Holly Mullett has the distinction of tap dancing in a recital less than two months after she had a craniotomy to remove a meningioma that she named “Kyle.”
“I am a very happy and positive person. I believe this is one of the factors that helped me with my diagnosis,” says Mullett, a resident of Andover, New Hampshire who is married with a 21-year-old daughter.
Diagnosed in March of 2014, she experienced no symptoms, but one particular Thursday afternoon she was trying to put on eye shadow and when she closed her left eye she found her right eye to be very blurry, which was strange because she had perfect vision. After a couple of weeks, she visited an optometrist, who referred her to an ophthalmologist who told her she needed an MRI that very day.
“The call came a couple of hours later and that news would change my life. I was terrified. I had a brain tumor, was I going to die?” After visiting a neuro-ophthalmologist and a neurosurgeon, she was scheduled for a craniotomy to extract the tumor, which could not be completely removed due to its location near the optic nerve and sinus cavity. It would be the very first surgery she had ever had.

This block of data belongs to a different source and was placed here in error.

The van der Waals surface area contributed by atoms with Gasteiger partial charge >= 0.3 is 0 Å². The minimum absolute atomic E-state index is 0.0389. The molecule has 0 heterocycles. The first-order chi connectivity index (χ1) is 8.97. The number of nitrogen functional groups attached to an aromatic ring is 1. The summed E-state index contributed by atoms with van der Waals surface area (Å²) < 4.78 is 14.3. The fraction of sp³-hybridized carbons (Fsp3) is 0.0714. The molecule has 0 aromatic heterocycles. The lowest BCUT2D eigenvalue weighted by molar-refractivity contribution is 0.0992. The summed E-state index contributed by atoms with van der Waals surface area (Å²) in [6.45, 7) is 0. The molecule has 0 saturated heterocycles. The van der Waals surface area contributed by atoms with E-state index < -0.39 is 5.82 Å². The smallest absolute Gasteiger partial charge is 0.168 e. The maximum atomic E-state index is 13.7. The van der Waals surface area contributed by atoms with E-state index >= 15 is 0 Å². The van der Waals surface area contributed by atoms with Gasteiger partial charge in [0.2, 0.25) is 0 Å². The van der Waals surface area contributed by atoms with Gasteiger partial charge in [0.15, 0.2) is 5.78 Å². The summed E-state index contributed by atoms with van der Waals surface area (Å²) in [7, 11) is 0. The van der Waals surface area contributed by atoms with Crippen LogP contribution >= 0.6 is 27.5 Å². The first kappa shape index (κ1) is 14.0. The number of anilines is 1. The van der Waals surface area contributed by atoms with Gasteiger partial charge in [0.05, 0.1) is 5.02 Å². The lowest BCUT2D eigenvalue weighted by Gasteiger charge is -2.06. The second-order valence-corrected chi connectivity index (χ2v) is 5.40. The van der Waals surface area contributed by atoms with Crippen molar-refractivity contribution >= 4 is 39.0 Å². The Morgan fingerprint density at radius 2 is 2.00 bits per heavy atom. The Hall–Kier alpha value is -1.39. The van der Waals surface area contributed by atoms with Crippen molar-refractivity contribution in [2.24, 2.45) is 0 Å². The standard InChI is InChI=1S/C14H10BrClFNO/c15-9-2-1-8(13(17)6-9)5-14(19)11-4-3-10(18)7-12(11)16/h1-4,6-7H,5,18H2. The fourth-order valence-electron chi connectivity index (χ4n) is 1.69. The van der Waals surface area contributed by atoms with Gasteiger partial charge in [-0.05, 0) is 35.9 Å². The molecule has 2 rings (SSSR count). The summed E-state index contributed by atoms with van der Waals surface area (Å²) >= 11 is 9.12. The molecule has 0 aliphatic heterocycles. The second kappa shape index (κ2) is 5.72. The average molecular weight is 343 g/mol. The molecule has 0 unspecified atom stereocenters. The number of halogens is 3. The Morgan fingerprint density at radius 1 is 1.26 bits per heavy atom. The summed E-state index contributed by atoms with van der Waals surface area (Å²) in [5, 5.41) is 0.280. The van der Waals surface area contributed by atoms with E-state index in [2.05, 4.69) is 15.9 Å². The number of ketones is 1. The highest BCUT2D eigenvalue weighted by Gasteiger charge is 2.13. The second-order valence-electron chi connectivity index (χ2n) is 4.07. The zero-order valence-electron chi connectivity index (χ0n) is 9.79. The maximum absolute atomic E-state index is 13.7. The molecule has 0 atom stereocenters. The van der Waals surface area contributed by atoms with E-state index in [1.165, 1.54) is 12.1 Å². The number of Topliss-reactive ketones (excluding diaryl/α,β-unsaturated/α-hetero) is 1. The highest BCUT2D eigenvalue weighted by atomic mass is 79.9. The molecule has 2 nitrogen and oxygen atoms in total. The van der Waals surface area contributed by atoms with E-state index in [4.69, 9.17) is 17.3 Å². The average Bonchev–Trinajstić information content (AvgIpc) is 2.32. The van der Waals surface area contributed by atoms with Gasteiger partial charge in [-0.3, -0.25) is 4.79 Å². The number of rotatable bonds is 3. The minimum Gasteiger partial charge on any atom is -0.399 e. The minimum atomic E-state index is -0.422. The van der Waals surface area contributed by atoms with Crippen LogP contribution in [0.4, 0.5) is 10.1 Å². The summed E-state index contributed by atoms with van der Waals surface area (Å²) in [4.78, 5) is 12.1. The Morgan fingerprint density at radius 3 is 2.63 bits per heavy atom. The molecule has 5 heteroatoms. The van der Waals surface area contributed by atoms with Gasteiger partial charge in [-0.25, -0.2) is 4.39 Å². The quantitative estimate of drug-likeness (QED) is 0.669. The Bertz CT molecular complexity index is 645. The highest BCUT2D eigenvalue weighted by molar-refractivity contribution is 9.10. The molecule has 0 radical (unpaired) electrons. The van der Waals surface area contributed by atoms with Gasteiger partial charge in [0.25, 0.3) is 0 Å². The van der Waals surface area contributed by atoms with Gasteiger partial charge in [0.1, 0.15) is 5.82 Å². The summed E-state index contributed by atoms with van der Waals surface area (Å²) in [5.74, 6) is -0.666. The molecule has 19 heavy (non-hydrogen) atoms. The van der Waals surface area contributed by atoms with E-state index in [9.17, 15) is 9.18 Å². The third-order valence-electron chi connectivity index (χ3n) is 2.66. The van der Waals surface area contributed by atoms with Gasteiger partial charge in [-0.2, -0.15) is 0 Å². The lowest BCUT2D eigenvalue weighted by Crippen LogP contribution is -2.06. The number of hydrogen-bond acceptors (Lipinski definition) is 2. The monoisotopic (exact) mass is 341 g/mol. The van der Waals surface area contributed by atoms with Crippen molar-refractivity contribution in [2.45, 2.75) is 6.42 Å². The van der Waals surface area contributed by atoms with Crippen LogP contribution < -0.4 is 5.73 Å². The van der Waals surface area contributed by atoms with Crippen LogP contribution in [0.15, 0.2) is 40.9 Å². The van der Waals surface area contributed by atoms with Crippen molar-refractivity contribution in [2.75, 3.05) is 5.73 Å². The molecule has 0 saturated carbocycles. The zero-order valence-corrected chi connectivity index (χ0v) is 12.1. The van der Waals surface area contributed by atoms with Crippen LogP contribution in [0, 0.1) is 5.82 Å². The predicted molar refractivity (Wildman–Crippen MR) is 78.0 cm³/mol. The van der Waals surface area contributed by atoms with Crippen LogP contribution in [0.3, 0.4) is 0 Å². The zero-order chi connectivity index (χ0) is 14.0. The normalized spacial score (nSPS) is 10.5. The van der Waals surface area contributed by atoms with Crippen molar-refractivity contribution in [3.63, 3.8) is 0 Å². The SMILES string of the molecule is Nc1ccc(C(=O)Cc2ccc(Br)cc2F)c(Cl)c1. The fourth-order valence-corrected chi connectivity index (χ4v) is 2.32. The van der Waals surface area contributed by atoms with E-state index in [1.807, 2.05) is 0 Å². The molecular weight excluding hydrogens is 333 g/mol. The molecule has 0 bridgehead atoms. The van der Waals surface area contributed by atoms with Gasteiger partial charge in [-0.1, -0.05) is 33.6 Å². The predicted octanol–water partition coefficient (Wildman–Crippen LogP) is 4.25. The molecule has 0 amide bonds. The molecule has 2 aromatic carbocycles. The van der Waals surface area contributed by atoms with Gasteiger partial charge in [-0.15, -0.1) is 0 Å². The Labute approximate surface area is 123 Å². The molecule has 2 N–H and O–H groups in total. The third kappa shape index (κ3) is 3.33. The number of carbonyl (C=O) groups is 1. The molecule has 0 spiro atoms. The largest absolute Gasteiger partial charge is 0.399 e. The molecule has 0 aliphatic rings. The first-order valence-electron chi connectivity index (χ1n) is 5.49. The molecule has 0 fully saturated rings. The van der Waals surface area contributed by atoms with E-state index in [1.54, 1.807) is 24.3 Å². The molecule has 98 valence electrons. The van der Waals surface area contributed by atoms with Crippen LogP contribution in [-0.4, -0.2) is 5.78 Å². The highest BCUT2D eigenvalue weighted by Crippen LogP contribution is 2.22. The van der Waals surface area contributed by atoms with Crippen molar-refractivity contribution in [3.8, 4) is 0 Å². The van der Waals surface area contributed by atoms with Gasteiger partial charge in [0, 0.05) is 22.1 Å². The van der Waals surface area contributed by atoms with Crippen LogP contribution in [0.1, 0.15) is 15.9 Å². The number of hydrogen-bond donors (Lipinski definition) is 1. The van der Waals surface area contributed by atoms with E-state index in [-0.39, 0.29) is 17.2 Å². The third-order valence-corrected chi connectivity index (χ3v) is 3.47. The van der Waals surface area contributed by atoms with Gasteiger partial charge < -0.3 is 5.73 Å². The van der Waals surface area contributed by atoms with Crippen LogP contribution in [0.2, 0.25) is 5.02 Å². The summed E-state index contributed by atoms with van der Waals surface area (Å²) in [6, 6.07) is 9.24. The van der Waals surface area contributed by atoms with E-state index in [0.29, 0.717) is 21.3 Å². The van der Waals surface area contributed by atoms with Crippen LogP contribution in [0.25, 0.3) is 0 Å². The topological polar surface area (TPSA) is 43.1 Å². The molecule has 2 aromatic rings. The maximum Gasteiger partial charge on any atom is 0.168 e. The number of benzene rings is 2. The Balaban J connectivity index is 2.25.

She says she recovered quickly, experiencing some memory loss, headaches and impaired vision. But then two years later, after feeling great for some time, she experienced sudden vision impairment again. She underwent 28 rounds of IMRT radiation, which was completed in May of 2017.
“I feel amazing today. I have Kyle hanging out in my head but he is not growing thanks to the findings of a recent MRI. I am thankful to the American Brain Tumor Association for letting me give back. I am thankful for all the support from my family, friends and my faith…not sure if I could have survived without the support.”
Mentoring another patient with a similar diagnosis is what Mullett means by “giving back”. “I made a deal with God that if I could make it through this, I would find a way to give back. I felt that mentoring helped me heal myself and no one understands how it feels to have a brain tumor more than someone who has gone through it.”
Also a lover of golf and theater, Mullett, says she has been dancing for 29 years and just finished her 29th dance recital. She doesn’t expect to quit any time soon.
“I love to tap dance!”
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